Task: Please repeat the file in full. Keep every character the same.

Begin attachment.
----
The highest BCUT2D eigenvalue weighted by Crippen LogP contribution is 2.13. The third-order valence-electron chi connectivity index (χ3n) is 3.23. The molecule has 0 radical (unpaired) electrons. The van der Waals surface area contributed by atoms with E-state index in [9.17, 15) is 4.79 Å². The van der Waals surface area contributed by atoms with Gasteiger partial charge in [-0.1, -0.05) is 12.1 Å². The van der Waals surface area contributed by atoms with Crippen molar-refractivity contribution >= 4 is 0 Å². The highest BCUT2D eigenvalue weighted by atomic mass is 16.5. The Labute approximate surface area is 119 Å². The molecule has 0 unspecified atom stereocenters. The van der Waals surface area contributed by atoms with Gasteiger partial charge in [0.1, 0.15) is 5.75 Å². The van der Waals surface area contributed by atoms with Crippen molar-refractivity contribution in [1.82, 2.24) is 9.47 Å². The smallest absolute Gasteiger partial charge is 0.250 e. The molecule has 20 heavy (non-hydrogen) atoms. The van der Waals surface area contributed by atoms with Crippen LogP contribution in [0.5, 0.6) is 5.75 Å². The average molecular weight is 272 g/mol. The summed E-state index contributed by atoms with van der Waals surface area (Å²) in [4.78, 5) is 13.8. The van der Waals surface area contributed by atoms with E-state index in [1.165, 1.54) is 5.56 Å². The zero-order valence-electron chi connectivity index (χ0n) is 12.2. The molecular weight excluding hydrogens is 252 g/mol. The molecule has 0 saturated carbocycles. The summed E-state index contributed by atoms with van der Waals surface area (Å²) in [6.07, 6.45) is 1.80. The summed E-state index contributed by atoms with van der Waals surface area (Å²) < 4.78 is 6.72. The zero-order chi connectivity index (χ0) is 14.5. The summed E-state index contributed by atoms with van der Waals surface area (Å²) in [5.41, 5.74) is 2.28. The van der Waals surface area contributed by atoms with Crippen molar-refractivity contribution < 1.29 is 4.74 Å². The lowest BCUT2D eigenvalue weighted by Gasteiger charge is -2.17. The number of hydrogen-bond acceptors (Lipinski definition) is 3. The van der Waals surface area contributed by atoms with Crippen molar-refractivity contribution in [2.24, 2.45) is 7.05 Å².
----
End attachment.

The highest BCUT2D eigenvalue weighted by Crippen LogP contribution is 2.13. The third-order valence-electron chi connectivity index (χ3n) is 3.23. The molecule has 0 radical (unpaired) electrons. The van der Waals surface area contributed by atoms with E-state index in [9.17, 15) is 4.79 Å². The van der Waals surface area contributed by atoms with Gasteiger partial charge in [-0.1, -0.05) is 12.1 Å². The van der Waals surface area contributed by atoms with Crippen molar-refractivity contribution >= 4 is 0 Å². The highest BCUT2D eigenvalue weighted by atomic mass is 16.5. The Labute approximate surface area is 119 Å². The molecule has 0 unspecified atom stereocenters. The van der Waals surface area contributed by atoms with Gasteiger partial charge in [0.1, 0.15) is 5.75 Å². The van der Waals surface area contributed by atoms with Crippen molar-refractivity contribution in [1.82, 2.24) is 9.47 Å². The smallest absolute Gasteiger partial charge is 0.250 e. The molecule has 20 heavy (non-hydrogen) atoms. The van der Waals surface area contributed by atoms with Crippen LogP contribution in [0.5, 0.6) is 5.75 Å². The average molecular weight is 272 g/mol. The summed E-state index contributed by atoms with van der Waals surface area (Å²) in [4.78, 5) is 13.8. The van der Waals surface area contributed by atoms with E-state index in [1.165, 1.54) is 5.56 Å². The zero-order valence-electron chi connectivity index (χ0n) is 12.2. The molecular weight excluding hydrogens is 252 g/mol. The molecule has 0 saturated carbocycles. The summed E-state index contributed by atoms with van der Waals surface area (Å²) in [6.07, 6.45) is 1.80. The summed E-state index contributed by atoms with van der Waals surface area (Å²) < 4.78 is 6.72. The zero-order chi connectivity index (χ0) is 14.5. The summed E-state index contributed by atoms with van der Waals surface area (Å²) in [5.41, 5.74) is 2.28. The van der Waals surface area contributed by atoms with Crippen molar-refractivity contribution < 1.29 is 4.74 Å². The lowest BCUT2D eigenvalue weighted by Gasteiger charge is -2.17. The number of hydrogen-bond acceptors (Lipinski definition) is 3. The van der Waals surface area contributed by atoms with Crippen molar-refractivity contribution in [2.24, 2.45) is 7.05 Å².